Friday, July 6, 2012

Review: 'Right Behind You' by Gail Giles

“On the afternoon of his seventh birthday, I set Bobby Clarke on fire.  I was nine.”

These are the first lines of a journal that chronicles Kip McFarland’s journey from normal little boy, to incarcerated youth, to star swimmer and, ultimately, to the young man he will become.  In one horrible instant Kip’s life changes into a nightmare from which he can’t escape.

Written in simple, straight-forward language, ‘Right Behind You’ hits all the right notes and creates a poignant blend of honesty, hurt, anger and healing.  Kip spends years in a mental hospital for the dangerous juvenile offenders where he is surrounded by true monsters.  Readers may have trouble accepting the Kip (a.k.a. Wade) whose P.O.V. they share to the monster the outside world sees.  But that very dichotomy is part of what makes this book so potent; nothing is as black and white as it may seem and readers must conclude for themselves whether Kip is worthy of redemption.  Or forgiveness.

The fundamental difference between Kip and his fellow patients is subtle but obvious to the reader.  However, for Kip it is an elusive truth that takes many years and hours of therapy for to accept.  Readers will cringe with Kip when he self-destructs and share his sense of peace when he finally begins to accept himself and his past.  They will also sympathize with secondary characters in this novel and their reactions to Kip; reactions that are ripe for starting class discussion.  Ultimately readers learn, as does Kip, that forgetting the past isn’t the key to moving forward, the trick is living with the past.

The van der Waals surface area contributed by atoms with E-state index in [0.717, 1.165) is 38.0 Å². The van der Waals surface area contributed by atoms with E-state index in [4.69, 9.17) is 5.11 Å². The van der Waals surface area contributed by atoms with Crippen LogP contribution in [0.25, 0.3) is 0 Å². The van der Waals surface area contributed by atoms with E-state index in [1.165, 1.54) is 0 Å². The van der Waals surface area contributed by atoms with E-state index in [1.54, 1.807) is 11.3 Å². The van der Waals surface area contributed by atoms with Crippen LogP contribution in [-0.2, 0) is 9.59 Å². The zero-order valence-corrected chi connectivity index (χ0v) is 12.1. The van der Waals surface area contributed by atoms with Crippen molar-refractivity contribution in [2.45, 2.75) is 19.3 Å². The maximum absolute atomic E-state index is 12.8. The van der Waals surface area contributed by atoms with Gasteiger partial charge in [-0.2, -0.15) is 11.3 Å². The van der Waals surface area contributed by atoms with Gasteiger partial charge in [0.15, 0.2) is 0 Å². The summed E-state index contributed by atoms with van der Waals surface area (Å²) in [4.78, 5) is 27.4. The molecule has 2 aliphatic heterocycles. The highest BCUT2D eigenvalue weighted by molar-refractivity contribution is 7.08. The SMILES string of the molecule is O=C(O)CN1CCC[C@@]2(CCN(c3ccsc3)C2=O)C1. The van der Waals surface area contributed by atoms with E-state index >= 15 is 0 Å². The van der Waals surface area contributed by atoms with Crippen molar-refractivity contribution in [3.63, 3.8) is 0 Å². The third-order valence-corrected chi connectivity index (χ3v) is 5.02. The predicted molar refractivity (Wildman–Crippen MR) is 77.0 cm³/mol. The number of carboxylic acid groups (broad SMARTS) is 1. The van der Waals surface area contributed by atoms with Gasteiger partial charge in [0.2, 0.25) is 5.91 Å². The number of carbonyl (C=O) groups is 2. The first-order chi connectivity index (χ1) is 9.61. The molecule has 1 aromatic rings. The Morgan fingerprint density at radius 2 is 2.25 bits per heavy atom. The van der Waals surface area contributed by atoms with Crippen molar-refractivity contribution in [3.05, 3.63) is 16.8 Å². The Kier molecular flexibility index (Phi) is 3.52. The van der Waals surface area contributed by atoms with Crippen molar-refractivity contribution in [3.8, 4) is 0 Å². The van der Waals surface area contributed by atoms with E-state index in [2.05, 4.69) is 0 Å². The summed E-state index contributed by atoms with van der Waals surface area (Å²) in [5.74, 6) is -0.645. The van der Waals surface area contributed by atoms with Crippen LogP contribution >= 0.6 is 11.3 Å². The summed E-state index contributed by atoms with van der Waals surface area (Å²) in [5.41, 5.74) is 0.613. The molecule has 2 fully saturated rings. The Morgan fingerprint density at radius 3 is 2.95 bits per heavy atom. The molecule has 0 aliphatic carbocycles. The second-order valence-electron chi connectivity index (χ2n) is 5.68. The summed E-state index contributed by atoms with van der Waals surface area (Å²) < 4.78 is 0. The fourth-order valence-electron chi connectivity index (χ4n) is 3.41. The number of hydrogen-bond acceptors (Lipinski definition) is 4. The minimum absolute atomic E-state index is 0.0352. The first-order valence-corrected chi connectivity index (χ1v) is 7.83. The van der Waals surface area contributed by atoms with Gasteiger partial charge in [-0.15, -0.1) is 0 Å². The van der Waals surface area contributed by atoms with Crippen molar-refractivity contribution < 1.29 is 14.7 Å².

Discussion Questions:
  • Is Wade’s third therapist correct?  Was there more than one victim of Kip’s crime?
  • Was Kip’s punishment enough?  How does intent affect a criminal’s sentencing? 
  • Discuss why proving intent is so important in criminal cases. 
  • The Buddhist idea of “feeding hungry ghosts” is used several times throughout the novel.  Is this an appropriate allegory?
  • Sam says “you can’t just stop when you have an addictive personality”.  How does this impact reader’s perception of Sam as a character?
Book Source: Local Library
Review by: Rebecca

Recommended Ages: 16+ underage drinking and drug use, incarcerated youth, psychological issues/illness, murder, mild foul language

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